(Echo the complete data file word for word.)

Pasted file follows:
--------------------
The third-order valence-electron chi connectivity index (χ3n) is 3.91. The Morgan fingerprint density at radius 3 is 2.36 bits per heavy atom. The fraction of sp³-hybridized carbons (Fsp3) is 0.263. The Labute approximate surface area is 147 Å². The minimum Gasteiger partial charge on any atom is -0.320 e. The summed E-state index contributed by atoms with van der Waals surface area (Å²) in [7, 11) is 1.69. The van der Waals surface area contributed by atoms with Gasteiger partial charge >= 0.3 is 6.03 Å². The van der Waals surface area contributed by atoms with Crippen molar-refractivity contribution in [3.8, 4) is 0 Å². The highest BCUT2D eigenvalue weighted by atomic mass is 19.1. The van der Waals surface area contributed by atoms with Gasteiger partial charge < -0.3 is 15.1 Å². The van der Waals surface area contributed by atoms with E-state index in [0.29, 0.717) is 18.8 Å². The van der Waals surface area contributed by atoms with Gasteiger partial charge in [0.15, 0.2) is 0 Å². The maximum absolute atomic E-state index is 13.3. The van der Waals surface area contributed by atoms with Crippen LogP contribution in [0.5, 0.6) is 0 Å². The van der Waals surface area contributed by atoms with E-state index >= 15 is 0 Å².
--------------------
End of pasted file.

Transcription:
The third-order valence-electron chi connectivity index (χ3n) is 3.91. The Morgan fingerprint density at radius 3 is 2.36 bits per heavy atom. The fraction of sp³-hybridized carbons (Fsp3) is 0.263. The Labute approximate surface area is 147 Å². The minimum Gasteiger partial charge on any atom is -0.320 e. The summed E-state index contributed by atoms with van der Waals surface area (Å²) in [7, 11) is 1.69. The van der Waals surface area contributed by atoms with Gasteiger partial charge >= 0.3 is 6.03 Å². The van der Waals surface area contributed by atoms with Crippen molar-refractivity contribution in [3.8, 4) is 0 Å². The highest BCUT2D eigenvalue weighted by atomic mass is 19.1. The van der Waals surface area contributed by atoms with Gasteiger partial charge < -0.3 is 15.1 Å². The van der Waals surface area contributed by atoms with E-state index in [0.29, 0.717) is 18.8 Å². The van der Waals surface area contributed by atoms with Gasteiger partial charge in [0.15, 0.2) is 0 Å². The maximum absolute atomic E-state index is 13.3. The van der Waals surface area contributed by atoms with Crippen LogP contribution in [0.5, 0.6) is 0 Å². The van der Waals surface area contributed by atoms with E-state index >= 15 is 0 Å².